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Issue Date: - May 11, 2009, Posted On: 4/30/2009
Industry News

Agents sharpen green skills with certification
When Michael Kiefer looked into starting a green building consulting company in 2002, he found that the industry wasn’t yet very interested in the technology.

“The issues at the time were that the market was not exactly ready for innovative green building materials, energy prices were still fairly inexpensive and the green movement was not entirely on the radar,” Kiefer said.Surveying the industry, he noticed that the issue seemed to be more of a lack of education than green not having market traction, noting that some segments were getting with the trend. He noticed that large commercial office building developers were building green and could justify the cost because of capitalization and rent.

Four green marketing tips
Achieving green certification is only effective if clients know about it. By the very nature of the subject matter, there are various creative ways (and some basic ways) to let your clients know you have a specialty that sets you apart from other real estate agents. Consider these attention-grabbing moves:
Business card – The certification programs each have their own logos you can use on your business card once you’re certified. See what other marketing materials the organization might offer as well.
Newsletters – Send information to clients (new, prospective or clients from a few years ago) about innovations in green products and tips for making their homes more energy-efficient. But, as EcoBroker Michael Kiefer pointed out, keep in mind the subject matter when you’re deciding how to get the information out. “I do not do traditional mailings or post cards as I feel it would be a contradiction by wasting paper,” he said.
Gifts – Instead of chocolates or flowers, give clients a creative gift, such as an energy-efficient light bulb, when they close on the house, said Kerry Mitchell, founder of Green Real Estate Education.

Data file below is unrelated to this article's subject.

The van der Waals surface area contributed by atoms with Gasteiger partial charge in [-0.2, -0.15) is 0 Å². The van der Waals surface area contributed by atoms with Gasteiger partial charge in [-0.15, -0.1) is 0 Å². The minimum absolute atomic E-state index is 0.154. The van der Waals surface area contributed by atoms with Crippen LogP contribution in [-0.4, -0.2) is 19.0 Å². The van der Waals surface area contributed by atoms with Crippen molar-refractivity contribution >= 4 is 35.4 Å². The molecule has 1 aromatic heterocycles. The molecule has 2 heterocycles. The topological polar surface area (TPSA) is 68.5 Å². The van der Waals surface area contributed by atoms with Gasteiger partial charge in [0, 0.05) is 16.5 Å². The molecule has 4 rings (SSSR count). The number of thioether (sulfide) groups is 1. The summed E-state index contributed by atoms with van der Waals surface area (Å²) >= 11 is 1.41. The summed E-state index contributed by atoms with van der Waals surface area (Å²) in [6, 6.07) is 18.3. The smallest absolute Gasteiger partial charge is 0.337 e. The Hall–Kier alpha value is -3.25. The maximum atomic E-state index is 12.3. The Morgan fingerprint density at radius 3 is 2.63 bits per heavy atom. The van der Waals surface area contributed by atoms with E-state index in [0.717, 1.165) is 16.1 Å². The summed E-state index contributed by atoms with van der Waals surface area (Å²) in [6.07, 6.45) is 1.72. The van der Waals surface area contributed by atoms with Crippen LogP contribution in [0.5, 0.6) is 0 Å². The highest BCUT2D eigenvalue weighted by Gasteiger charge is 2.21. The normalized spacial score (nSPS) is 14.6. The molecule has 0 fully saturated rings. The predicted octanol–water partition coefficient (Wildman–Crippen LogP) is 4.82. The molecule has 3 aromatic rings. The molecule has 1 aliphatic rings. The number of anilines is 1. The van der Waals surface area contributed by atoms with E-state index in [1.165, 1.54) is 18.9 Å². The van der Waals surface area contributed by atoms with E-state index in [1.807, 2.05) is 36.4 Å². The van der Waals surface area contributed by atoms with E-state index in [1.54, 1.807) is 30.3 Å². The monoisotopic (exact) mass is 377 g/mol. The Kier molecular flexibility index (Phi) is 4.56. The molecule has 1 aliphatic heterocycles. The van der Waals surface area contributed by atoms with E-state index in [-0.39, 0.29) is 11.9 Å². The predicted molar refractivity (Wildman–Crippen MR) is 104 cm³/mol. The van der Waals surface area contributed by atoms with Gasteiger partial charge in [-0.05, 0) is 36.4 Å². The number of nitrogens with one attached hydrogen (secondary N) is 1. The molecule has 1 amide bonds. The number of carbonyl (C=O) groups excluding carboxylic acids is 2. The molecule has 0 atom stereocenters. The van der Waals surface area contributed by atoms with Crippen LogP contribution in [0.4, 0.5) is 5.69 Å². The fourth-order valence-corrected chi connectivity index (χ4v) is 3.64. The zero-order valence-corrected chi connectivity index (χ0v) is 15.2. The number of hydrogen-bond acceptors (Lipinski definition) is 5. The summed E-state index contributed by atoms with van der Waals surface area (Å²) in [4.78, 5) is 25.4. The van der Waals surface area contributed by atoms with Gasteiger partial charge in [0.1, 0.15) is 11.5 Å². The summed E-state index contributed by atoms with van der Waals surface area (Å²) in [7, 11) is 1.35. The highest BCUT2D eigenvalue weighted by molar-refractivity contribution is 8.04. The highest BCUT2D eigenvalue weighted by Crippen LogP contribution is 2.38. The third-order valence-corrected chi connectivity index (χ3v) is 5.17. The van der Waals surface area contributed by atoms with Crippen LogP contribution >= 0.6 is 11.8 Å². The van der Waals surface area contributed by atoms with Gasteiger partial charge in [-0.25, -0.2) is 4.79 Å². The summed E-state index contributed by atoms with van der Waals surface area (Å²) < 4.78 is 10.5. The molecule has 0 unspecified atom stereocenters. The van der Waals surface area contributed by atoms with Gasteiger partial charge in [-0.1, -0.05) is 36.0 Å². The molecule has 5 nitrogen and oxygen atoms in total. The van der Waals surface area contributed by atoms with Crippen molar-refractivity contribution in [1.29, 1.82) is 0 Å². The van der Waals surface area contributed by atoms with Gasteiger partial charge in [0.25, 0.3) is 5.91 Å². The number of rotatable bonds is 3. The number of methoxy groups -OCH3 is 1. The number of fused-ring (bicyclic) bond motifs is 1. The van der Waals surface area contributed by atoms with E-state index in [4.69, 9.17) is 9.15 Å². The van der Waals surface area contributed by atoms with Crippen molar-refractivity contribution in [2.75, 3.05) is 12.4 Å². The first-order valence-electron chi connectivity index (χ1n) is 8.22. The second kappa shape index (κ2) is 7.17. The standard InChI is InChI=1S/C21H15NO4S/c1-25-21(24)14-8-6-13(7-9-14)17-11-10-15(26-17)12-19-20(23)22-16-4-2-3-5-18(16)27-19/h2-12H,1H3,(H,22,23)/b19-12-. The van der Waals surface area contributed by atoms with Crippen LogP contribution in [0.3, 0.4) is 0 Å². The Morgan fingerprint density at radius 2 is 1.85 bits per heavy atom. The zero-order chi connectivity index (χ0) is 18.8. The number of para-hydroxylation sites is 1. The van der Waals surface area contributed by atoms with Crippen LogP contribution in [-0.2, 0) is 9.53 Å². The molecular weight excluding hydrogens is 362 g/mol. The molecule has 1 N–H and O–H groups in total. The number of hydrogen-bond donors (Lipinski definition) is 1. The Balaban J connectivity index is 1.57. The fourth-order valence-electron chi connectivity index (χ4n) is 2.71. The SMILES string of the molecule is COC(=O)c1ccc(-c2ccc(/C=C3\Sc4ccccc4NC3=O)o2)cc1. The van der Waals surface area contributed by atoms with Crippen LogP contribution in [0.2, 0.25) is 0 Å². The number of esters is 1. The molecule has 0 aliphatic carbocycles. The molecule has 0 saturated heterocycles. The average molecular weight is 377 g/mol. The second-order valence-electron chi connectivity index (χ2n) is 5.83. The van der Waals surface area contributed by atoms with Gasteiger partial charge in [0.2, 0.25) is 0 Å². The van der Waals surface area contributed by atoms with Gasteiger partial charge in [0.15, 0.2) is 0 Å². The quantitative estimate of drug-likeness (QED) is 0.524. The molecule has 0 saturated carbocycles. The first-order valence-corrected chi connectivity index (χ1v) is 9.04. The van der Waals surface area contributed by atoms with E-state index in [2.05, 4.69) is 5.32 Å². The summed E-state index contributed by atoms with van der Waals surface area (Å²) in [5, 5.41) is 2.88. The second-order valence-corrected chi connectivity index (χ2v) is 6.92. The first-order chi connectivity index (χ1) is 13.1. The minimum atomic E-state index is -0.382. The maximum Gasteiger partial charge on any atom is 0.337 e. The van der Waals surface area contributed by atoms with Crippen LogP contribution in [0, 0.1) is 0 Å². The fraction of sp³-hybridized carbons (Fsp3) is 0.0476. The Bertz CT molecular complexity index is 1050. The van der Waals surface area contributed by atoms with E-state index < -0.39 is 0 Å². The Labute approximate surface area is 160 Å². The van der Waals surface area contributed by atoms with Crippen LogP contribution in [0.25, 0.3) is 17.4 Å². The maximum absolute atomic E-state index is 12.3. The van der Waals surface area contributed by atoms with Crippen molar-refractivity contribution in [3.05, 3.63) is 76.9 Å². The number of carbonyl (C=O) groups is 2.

Education – There’s a good chance your clients – and their friends – want to learn more about eco-friendly matters. Have your clients get a group together and offer to help direct them to helpful resources addressing the subjects they’re most interested in.

“Developers of condos and single family homes, on the other hand, were continually indicating that buyers were not in the ‘know’ of green building, nor were they willing to pay for the premium that might be associated with it,” Kiefer said. “Since the residential market is a one-off sale for developers, recouping costs was challenging for developers to justify the additional development costs.”

Seeing a need to bring green education to the consumer side of the industry, Kiefer wrote up a business plan for a real estate enterprise. His practice, GreenDCRealty, focuses solely on greater applications of living sustainably.

The real estate industry is catching up with Kiefer’s line of thinking as various organizations offer resources to further this increasingly popular specialty in the market.

Making green accessible

Kiefer chose to further his green knowledge by becoming a certified EcoBroker. EcoBroker is one of three main green-related designations currently available for real estate agents. The organization offers three different six-hour courses that touch on different aspects of green real estate. The first portion is a holistic approach to the environment, said John Stovall, EcoBroker’s vice president of business development. The course looks at a home’s entire impact on the environment, not just of the impact on its immediate community. The second portion covers energy-related topics, such as ways to save energy and forms of alternative energy. The course also covers the Environmental Protection Agency’s EnergyStar program and how it comes into play in the home.

The course helps agents understand the different forms of energy that are available in general and especially on a local level, Stovall said. “You can go online and research something like geothermal and be completely overwhelmed about information that’s there and have no idea whether it applies to your home or community,” he said. “They’re being trained and made aware in their own community about things that are really working and how to find qualified professionals on a local level.” EcoBroker’s third course teaches real estate agents how to market their green knowledge.“If you put ‘green’ in front of people they will read it, but really it’s how to take information you have and how to use it,” Stovall said.A majority of EcoBrokers take the courses online, he said.

Bridging the gap

The National Association of Realtors (NAR) Green Designation, managed by the Green Resource Council, was started because of the perceived need to bridge the gap between green builder knowledge and consumers’ desire to learn more about green dwellings. Someone has to be there to let the buildings’ future inhabitants know what green features buildings have. That’s where Realtors come in.